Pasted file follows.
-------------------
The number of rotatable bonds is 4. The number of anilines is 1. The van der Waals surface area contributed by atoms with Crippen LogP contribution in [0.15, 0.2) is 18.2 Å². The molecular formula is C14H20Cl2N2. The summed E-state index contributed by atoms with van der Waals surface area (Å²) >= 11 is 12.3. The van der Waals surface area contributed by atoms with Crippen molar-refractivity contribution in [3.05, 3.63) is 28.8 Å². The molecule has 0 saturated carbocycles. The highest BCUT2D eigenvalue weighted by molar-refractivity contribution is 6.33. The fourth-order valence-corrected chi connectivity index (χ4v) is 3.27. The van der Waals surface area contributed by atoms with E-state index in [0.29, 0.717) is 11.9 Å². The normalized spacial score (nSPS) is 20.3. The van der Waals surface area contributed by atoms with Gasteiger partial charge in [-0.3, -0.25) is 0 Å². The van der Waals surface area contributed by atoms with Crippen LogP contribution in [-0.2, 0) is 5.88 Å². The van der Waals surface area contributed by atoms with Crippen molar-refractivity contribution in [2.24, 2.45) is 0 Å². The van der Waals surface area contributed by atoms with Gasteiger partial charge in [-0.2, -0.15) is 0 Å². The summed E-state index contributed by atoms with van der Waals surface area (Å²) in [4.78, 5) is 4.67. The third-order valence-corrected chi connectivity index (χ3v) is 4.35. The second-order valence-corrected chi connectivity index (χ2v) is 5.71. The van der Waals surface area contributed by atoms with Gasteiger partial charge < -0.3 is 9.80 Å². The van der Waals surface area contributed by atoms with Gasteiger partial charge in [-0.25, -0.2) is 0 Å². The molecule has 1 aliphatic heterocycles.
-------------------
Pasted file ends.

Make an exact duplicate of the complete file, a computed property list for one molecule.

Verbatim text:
The number of rotatable bonds is 4. The number of anilines is 1. The van der Waals surface area contributed by atoms with Crippen LogP contribution in [0.15, 0.2) is 18.2 Å². The molecular formula is C14H20Cl2N2. The summed E-state index contributed by atoms with van der Waals surface area (Å²) >= 11 is 12.3. The van der Waals surface area contributed by atoms with Crippen molar-refractivity contribution in [3.05, 3.63) is 28.8 Å². The molecule has 0 saturated carbocycles. The highest BCUT2D eigenvalue weighted by molar-refractivity contribution is 6.33. The fourth-order valence-corrected chi connectivity index (χ4v) is 3.27. The van der Waals surface area contributed by atoms with E-state index in [0.29, 0.717) is 11.9 Å². The normalized spacial score (nSPS) is 20.3. The van der Waals surface area contributed by atoms with Gasteiger partial charge in [-0.3, -0.25) is 0 Å². The van der Waals surface area contributed by atoms with Crippen LogP contribution in [-0.2, 0) is 5.88 Å². The van der Waals surface area contributed by atoms with Crippen molar-refractivity contribution in [2.24, 2.45) is 0 Å². The van der Waals surface area contributed by atoms with Gasteiger partial charge in [-0.2, -0.15) is 0 Å². The summed E-state index contributed by atoms with van der Waals surface area (Å²) in [4.78, 5) is 4.67. The third-order valence-corrected chi connectivity index (χ3v) is 4.35. The second-order valence-corrected chi connectivity index (χ2v) is 5.71. The van der Waals surface area contributed by atoms with Gasteiger partial charge < -0.3 is 9.80 Å². The van der Waals surface area contributed by atoms with Gasteiger partial charge in [-0.25, -0.2) is 0 Å². The molecule has 1 aliphatic heterocycles.